“Mad Dogs and Englishmen go out in the midday sun”… Noel Coward.
My dad had reddish coloured hair, freckles and a naturally pale skin. He also loved to sit in the sun and encouraged me as a child to do the same, to be outside and active in the fresh air and sunshine. Being sporty I was OK with that, but was disappointed and embarrassed by my constantly pink (read red) skin when I came back indoors! Of course this was over 50 years ago when it was fashionable to have a “tan”. But like so many of my generation I’m now paying for my misdemeanours.
Scientists have established a link between skin cancers, redheads, fair skin and freckles. Redheads make up 6% of the UK population compared to a mere 1 to 2 % worldwide. Ultraviolet rays, either from sunlight, or artificially generated from sunbeds, can seriously damage one’s DNA. Having inherited genes from my father, the fair skin and freckles in particular has put me at higher risk of skin cancer. Nowadays we know to protect our skin with sun protection factor (SPF) and people are advised to spend time in the shade between 11 am and 3pm, to cover up and to wear a T shirt, hat and sunglasses.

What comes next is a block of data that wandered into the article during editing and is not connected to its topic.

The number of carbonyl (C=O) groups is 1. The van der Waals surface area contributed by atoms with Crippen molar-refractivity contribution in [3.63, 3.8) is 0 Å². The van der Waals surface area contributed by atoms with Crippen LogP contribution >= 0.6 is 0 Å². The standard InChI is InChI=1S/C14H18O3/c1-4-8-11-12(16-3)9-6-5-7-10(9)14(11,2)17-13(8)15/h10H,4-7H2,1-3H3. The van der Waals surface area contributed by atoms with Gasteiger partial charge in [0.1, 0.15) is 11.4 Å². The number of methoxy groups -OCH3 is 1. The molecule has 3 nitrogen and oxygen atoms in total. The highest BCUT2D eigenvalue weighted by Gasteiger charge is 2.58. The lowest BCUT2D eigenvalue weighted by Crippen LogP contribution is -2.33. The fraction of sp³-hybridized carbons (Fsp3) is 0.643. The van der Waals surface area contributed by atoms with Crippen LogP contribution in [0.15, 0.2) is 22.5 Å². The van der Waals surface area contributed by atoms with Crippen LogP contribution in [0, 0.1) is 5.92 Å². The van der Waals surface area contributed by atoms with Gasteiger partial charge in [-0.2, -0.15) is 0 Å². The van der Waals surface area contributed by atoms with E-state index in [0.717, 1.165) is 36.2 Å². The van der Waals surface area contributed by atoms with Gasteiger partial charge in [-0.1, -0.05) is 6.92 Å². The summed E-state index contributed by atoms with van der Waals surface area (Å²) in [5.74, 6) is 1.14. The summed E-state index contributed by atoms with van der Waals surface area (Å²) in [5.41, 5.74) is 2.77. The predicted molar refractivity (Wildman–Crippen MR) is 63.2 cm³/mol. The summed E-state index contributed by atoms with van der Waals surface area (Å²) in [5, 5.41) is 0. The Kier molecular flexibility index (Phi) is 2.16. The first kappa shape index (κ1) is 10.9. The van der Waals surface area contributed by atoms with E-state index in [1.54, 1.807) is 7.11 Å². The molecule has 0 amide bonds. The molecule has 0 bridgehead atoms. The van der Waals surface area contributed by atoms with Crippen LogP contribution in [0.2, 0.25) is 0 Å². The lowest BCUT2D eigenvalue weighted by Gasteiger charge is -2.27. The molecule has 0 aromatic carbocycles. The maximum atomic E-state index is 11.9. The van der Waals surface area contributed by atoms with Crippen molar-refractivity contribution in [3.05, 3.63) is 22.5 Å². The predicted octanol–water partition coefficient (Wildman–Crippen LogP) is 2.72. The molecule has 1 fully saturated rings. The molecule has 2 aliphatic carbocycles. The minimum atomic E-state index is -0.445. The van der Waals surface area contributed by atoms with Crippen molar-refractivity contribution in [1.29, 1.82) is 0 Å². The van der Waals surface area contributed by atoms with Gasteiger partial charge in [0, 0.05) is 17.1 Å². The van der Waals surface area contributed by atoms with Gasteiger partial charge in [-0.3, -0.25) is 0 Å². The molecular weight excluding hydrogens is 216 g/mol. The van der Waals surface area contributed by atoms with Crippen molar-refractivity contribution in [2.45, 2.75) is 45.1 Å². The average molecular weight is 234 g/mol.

Sadly none of this advice was available to my generation back in the 50’s and 60’s when a tan was desirable and fashionable. We smothered ourselves in olive or coconut oil, exposed ourselves our lily white skins, and “fried” in the midday sun. On our hugely popular package holidays to “The Continent” little did we realise we were stacking up problems which would present themselves as skin cancers or pre-cancerous skin conditions some 30, 40 years later.
My skin damage first became evident on my shins, some 15 years ago. Basal cell carcinoma was diagnosed and treated with horrible creams (a type of local chemotherapy). More recent treatments for sun damage now presenting on my face have been more worrying. Treatments include “freezing” but for some of the more serious sun damage, minor surgery is the suggested option. If you recognise the link between redheads, freckles, fair skin and a risk of skin cancer get your sun damage checked out. Take my advice, cover up, use a sunscreen of at least SPF15 on the bits that you cannot cover up, and re-apply sunscreen regularly. And most importantly avoid being “out in the midday sun!”